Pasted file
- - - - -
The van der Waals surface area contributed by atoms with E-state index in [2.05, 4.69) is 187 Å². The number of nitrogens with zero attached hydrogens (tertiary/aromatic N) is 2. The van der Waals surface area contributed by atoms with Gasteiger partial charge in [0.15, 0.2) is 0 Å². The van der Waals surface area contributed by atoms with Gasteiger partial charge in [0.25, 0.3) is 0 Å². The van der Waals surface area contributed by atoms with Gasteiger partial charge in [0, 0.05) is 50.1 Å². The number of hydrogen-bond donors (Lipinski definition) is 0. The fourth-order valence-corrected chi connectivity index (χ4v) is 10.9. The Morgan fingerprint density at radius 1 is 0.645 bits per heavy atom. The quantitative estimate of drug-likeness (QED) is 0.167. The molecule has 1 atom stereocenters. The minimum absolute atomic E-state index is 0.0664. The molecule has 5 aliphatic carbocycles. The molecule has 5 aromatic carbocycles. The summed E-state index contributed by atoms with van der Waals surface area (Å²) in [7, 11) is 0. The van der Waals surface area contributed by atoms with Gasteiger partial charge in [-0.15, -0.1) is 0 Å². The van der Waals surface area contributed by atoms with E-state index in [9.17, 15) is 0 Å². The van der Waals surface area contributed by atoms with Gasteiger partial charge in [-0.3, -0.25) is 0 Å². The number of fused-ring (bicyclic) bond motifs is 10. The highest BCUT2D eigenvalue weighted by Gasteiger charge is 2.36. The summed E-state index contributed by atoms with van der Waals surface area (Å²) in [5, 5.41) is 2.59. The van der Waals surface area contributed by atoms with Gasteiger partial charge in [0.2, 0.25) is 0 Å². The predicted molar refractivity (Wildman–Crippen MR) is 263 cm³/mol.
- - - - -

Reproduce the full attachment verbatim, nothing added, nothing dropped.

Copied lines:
The van der Waals surface area contributed by atoms with E-state index in [2.05, 4.69) is 187 Å². The number of nitrogens with zero attached hydrogens (tertiary/aromatic N) is 2. The van der Waals surface area contributed by atoms with Gasteiger partial charge in [0.15, 0.2) is 0 Å². The van der Waals surface area contributed by atoms with Gasteiger partial charge in [0.25, 0.3) is 0 Å². The van der Waals surface area contributed by atoms with Gasteiger partial charge in [0, 0.05) is 50.1 Å². The number of hydrogen-bond donors (Lipinski definition) is 0. The fourth-order valence-corrected chi connectivity index (χ4v) is 10.9. The Morgan fingerprint density at radius 1 is 0.645 bits per heavy atom. The quantitative estimate of drug-likeness (QED) is 0.167. The molecule has 1 atom stereocenters. The minimum absolute atomic E-state index is 0.0664. The molecule has 5 aliphatic carbocycles. The molecule has 5 aromatic carbocycles. The summed E-state index contributed by atoms with van der Waals surface area (Å²) in [7, 11) is 0. The van der Waals surface area contributed by atoms with Gasteiger partial charge in [-0.15, -0.1) is 0 Å². The van der Waals surface area contributed by atoms with E-state index in [9.17, 15) is 0 Å². The van der Waals surface area contributed by atoms with Gasteiger partial charge in [-0.3, -0.25) is 0 Å². The number of fused-ring (bicyclic) bond motifs is 10. The highest BCUT2D eigenvalue weighted by Gasteiger charge is 2.36. The summed E-state index contributed by atoms with van der Waals surface area (Å²) in [5, 5.41) is 2.59. The van der Waals surface area contributed by atoms with Gasteiger partial charge in [0.2, 0.25) is 0 Å². The predicted molar refractivity (Wildman–Crippen MR) is 263 cm³/mol.